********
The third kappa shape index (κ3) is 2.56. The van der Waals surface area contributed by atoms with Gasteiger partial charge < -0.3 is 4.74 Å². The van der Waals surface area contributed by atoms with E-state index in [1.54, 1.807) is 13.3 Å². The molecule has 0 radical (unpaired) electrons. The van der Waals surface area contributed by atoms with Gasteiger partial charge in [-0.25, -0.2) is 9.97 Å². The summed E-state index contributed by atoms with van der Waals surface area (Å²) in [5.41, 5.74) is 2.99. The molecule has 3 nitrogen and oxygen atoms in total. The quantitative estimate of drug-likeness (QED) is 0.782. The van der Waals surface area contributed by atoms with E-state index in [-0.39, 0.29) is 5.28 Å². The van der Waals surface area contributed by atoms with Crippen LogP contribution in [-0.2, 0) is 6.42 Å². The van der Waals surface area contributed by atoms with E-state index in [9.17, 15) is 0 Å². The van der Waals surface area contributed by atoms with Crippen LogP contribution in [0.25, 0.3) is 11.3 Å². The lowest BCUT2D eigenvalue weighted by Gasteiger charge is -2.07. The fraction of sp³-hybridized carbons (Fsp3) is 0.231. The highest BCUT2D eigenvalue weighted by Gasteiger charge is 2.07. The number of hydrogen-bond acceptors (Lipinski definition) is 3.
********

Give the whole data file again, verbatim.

The third kappa shape index (κ3) is 2.56. The van der Waals surface area contributed by atoms with Gasteiger partial charge < -0.3 is 4.74 Å². The van der Waals surface area contributed by atoms with E-state index in [1.54, 1.807) is 13.3 Å². The molecule has 0 radical (unpaired) electrons. The van der Waals surface area contributed by atoms with Gasteiger partial charge in [-0.25, -0.2) is 9.97 Å². The summed E-state index contributed by atoms with van der Waals surface area (Å²) in [5.41, 5.74) is 2.99. The molecule has 3 nitrogen and oxygen atoms in total. The quantitative estimate of drug-likeness (QED) is 0.782. The van der Waals surface area contributed by atoms with E-state index in [-0.39, 0.29) is 5.28 Å². The van der Waals surface area contributed by atoms with Crippen LogP contribution in [-0.2, 0) is 6.42 Å². The van der Waals surface area contributed by atoms with E-state index in [9.17, 15) is 0 Å². The van der Waals surface area contributed by atoms with Crippen LogP contribution in [0.25, 0.3) is 11.3 Å². The lowest BCUT2D eigenvalue weighted by Gasteiger charge is -2.07. The fraction of sp³-hybridized carbons (Fsp3) is 0.231. The highest BCUT2D eigenvalue weighted by Gasteiger charge is 2.07. The number of hydrogen-bond acceptors (Lipinski definition) is 3.